Then it was back to the pediatrician's for an antibiotic shot. Just in case it was bacterial.  She was that worried.  Then they gave the shot, telling us, "I'm sorry, but this shot is a doozy.  It's just so thick, so it hurts.  So much that we add Litocain (a pain killer) to the shot, too."  Yipes.  Abby hated it.  But calmed down when we got out and showed her the fish in the waiting room.  They told us they'd call us that evening when they got the results of the tests.  If it showed a bacterial infection, they'd have us come back in the next morning for another shot.  If not, they'd call it viral and there's nothing we can do except keep an eye on it.

We got home a half hour before the surprise party.  Everyone else was frantically trying to do everything in our absence.  During that time, the doctor's office called.  "We got your results back from the hospital.  She has two broken wrists."  ...  Wait, what?  "Umm... I think you called the wrong mom.  Because I'm pretty sure you can't tell that from a blood draw.  Which are the results I'm waiting for."  She was so embarrassed.  But honestly, I needed a good laugh.  At this point my emotions were very raw.  My daughter was so sick the doctor was worried.  She was highly contagious, so we couldn't take her to the party that I'd been planning for a month.  So I figured I'd have to stay home.  (BJ, the champ, stayed home in my stead so I could go.)  Nothing was going smoothly to prep for the dinner.  So the laugh was good.  While she had me on the phone, though, she checked to see if her blood tests were in yet.  All but one.  They all looked good, except her white blood count was a little higher than normal.  But not enough to worry them.  They'd call after they got the last test result.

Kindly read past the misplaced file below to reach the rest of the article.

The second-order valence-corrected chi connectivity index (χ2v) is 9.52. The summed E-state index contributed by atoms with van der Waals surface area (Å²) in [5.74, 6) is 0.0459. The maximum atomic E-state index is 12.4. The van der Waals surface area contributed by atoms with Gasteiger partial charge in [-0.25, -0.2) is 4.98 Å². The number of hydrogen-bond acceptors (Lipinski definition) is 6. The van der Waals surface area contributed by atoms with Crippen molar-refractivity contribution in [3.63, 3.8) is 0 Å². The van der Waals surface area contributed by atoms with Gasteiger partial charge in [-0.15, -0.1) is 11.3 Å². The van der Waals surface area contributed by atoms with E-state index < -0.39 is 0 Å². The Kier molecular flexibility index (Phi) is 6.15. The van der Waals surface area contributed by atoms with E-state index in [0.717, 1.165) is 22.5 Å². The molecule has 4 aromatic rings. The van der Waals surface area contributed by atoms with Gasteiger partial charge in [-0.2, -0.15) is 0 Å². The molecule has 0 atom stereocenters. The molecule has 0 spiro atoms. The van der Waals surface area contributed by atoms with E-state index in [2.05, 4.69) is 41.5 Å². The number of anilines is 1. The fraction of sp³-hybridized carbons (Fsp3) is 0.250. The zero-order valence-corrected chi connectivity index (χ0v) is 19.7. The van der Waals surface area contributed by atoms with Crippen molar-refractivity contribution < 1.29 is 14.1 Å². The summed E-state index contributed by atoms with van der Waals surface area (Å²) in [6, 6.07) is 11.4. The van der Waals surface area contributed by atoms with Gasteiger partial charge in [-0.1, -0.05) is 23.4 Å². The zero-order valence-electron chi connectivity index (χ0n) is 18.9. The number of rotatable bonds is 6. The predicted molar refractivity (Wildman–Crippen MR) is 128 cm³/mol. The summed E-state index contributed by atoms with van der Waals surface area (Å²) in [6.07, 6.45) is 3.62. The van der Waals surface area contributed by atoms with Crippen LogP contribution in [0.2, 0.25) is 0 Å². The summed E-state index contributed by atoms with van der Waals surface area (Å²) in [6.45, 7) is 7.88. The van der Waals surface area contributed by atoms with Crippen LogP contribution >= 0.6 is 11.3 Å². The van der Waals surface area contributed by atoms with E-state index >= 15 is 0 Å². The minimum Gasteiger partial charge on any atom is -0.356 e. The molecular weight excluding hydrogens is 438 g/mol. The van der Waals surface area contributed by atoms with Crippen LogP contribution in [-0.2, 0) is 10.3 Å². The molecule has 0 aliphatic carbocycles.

We finally got everything ready and surprised my dad.  It was fun to have almost everyone together.  (Damian's family couldn't come because his youngest got croup.  And, of course, BJ and Abby weren't there.)  But everyone else came.  We ate dinner (and my cumin tastes/looks eerily similar to curry.  So those were interesting fajitas) and opened presents, then ate pie.  Then they put on home videos from when I was just a few months of shy.  It occurred to me that I was just a couple months older than Kessa is now.  Weird.  After the first video was over, I was getting antsy.  I had already had a couple good cries and really just wanted to go home.  Which made me feel guilty because it was my dad's special night.  So during the second movie, which showed more cousins than any of us, I just couldn't take it.  So I went into the kitchen and started cleaning up so we could leave sooner.

The three oldest boy cousins. Would you believe it's
oldest-to-youngest, from left to right?

Saturday morning I realized the doctor had never called back.  So I called them.  They took a message and said they'd have a nurse call me.  Which he did at 10 am.  "We have the test results back, but before we talk about them, Dr. Conner wants to know how Abby is doing."  So I told him that she was a little happier, though still decently miserable, didn't have a fever, or at most a low-grade fever.  The rash maybe looked a little better?  And her toe was purple instead of dark red.  "Ok, I'll let Dr. Conner know, then give you call back."  Wait, what?  You know the test results but aren't going to tell me?  You had no problem telling me the night before.  Lameface.